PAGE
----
When evaluating the performance of an affiliate marketing program, avoid measuring success by how many affiliates are enrolled. Instead, measure how many of them are actually driving traffic. I have seen affiliate managers boast of having 5,000 affiliates. But I always want to ask, “How many of those affiliates are consistently producing clicks?” In my experience, a good goal is for 30 percent of affiliates to generate at least five clicks per month.
Set aside some time in December to map out what 2015 will look like for your affiliate marketing channel. Many times, “thinking” becomes consumed by “doing,” which results in a reactive rather than a proactive strategy. Knowing this, over the next few weeks, devote some time to consider each of the action items listed below, and you’ll be in good shape to take charge of your affiliate marketing activities for 2015. Commit to checking off all three items on this list before January 1, 2015.
Banner ads are best used for branding, not to drive clicks. Affiliate marketers realize this. Increasingly, affiliate marketers are relying less on banner ads, and more on their affiliates’ content. For example, instead of giving a food blogger a banner ad featuring a retailer’s food products, that retailer could provide the blogger a recipe where each ingredient is pre-coded with links back to specific product pages.
Muck Rack makes it simple to find people, tweets, or articles that mention any name, keyword, company, hashtag etc. We've compiled this guide to help you make the most of your search.
Selecting a term
Start searching tweets, articles from media outlets, articles mentioned in tweets, journalists'
names, titles and bios with some suggested searches:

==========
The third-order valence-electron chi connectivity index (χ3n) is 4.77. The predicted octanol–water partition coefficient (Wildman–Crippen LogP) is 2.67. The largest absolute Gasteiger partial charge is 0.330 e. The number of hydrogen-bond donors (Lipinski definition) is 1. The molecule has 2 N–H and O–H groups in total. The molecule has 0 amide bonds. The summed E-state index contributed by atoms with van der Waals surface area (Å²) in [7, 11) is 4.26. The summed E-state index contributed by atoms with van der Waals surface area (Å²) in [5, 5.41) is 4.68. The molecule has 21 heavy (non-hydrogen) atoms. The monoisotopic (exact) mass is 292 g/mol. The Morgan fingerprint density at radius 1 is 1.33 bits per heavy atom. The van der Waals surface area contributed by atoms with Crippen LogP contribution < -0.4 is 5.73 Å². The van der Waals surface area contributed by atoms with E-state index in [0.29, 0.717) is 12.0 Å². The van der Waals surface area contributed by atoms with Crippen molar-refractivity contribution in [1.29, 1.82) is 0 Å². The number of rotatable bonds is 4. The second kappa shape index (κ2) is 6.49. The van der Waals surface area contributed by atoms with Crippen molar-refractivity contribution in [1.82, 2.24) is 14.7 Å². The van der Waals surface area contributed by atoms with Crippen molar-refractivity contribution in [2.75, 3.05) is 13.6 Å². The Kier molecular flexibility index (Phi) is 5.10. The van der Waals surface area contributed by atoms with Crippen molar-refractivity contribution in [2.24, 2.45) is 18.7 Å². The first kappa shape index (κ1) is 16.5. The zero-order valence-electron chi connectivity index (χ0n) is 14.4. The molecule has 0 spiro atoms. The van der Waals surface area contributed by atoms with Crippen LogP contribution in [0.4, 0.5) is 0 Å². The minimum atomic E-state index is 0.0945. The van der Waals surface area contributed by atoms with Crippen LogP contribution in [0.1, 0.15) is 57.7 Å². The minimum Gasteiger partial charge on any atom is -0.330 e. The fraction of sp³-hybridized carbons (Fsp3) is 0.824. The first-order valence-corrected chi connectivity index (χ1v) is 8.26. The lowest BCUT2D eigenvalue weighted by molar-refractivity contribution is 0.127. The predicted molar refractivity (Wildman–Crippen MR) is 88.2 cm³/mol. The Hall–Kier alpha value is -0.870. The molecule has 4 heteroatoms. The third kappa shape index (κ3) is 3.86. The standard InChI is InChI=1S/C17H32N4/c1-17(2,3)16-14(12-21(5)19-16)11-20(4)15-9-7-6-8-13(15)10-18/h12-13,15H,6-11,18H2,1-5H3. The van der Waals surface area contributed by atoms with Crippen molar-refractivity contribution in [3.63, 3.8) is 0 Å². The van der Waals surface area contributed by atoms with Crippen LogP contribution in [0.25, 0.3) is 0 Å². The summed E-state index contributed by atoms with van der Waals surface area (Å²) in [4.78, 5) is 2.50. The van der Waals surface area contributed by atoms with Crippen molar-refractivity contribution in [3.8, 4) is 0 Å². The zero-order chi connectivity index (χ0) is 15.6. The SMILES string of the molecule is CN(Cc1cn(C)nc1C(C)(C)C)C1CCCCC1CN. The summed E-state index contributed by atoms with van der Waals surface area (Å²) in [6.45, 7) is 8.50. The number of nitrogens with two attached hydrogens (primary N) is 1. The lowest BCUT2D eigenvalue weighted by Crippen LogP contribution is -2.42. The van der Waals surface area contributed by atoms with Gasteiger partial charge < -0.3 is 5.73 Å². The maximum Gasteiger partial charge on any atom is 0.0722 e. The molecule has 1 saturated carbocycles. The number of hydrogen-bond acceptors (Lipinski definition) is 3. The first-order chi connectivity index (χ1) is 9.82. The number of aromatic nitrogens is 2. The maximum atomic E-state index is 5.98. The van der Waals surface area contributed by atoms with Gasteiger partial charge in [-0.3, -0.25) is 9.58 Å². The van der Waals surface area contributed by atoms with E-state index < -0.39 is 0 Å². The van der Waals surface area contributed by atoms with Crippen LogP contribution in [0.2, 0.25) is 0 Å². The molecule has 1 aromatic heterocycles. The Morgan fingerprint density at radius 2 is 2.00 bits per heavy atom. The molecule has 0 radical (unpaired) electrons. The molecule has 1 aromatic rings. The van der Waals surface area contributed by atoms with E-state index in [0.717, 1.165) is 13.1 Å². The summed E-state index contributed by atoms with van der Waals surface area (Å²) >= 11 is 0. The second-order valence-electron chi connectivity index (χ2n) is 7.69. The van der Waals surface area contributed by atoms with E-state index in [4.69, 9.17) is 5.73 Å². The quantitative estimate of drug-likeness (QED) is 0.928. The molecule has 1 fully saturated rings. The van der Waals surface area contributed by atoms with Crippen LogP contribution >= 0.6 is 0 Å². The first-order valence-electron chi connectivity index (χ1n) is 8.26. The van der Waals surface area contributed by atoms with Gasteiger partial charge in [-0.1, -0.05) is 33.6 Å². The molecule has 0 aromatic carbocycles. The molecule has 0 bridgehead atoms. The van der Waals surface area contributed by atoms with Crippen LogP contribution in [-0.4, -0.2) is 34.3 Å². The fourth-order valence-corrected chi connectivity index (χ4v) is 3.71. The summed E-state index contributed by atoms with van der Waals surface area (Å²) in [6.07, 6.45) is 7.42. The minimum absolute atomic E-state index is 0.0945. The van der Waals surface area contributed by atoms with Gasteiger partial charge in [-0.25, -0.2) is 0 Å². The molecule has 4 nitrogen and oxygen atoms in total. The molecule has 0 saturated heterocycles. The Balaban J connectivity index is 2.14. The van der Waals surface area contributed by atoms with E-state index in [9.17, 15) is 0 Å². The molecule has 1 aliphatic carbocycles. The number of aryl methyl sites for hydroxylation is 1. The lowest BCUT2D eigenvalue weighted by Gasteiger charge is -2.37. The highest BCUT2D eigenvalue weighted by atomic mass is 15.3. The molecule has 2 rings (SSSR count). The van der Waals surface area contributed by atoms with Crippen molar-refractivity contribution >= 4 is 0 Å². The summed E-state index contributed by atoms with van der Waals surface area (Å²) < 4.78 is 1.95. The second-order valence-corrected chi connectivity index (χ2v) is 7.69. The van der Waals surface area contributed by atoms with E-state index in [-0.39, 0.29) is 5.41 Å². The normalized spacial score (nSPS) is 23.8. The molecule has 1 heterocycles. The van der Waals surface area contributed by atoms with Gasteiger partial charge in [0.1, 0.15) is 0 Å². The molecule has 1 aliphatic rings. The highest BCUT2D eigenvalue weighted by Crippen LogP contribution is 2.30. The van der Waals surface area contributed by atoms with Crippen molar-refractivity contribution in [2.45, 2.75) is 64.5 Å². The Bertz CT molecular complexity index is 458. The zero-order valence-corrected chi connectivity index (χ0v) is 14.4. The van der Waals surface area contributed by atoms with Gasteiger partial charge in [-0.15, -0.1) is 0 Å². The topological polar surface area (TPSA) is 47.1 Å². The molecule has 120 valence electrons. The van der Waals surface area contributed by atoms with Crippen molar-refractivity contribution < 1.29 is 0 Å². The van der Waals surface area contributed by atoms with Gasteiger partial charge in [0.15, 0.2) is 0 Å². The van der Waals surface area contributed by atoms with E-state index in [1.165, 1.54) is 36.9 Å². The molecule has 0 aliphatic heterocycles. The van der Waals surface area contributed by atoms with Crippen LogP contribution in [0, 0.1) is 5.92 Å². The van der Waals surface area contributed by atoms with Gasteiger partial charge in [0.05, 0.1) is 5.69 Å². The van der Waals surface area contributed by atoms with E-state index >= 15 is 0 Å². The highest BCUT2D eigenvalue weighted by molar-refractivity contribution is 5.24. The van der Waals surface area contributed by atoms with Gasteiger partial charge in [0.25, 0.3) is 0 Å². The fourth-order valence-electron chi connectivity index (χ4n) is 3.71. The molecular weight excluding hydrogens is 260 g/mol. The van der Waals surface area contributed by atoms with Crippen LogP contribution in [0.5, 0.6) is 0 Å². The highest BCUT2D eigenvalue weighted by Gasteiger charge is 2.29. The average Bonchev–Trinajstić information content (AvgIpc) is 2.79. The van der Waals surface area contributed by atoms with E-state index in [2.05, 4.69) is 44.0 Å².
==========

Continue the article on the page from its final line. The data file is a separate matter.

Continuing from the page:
Companies or Topics (e.g. iPhone, Microsoft)
Phrases (e.g. "cloud computing") — use quotes to keep the terms together
Twitter handles (e.g. @username) — returns those who have mentioned or replied to
Names (e.g. "David Pogue")
Hashtags (e.g. #sxsw, #london2012)
Bio details (e.g. vegan, Olympics, father)
Muck Rack's Advanced Search allows for many boolean operators.
Find results that mention multiple specified terms, use AND or
+. For example, ensure each result contains both Elon Musk and Mark Zuckerberg by
searching Obama AND Romney or Obama + Romney.
Use the operators OR or , to broaden your search when you'd like either of
multiple terms to appear in results. (This is the default behavior of our search when no operators
are used.) For example, search for democrat OR republican to find results that refer to
Democrats and/or Republicans.
Use NOT or - to subtract results from your search. For
example, searching Disney will yield results about the Walt Disney Company as well as Walt Disney
World Resort. To exclude mentions of Disney World, search for Disney -World or Disney
When using one of these operators with a phrase, enclose it in quotation marks. For example, you can
find results about smartphones excluding Apple's iPhone 4S by searching smartphone -"iPhone
Exact case matching or punctuation
If you're searching for a brand name or keyword that relies on specific punctuation marks or capitalization, you can
find results that match your exact query by adding matchcase: before the keyword you're searching for, like matchcase:E*TRADE .
Use parentheses to separate multiple
boolean phrases. For example, to find journalists talking about having fun in Disney World or
Disneyland, search for ("disney world" OR disneyland) AND fun.
An asterisk can be used to search for any variation of a root word truncated by the asterisk. For example, searching for admin* will return results for administrator, administration, administer, administered, etc.
A near operator is an AND operator where you can control the distance between the words. You can vary the distance the near operation uses by adding a forward slash and number (between 0-99) such as strawberries NEAR/10 "whipped cream", which means the strawberries must exist within 10 words of "whipped cream".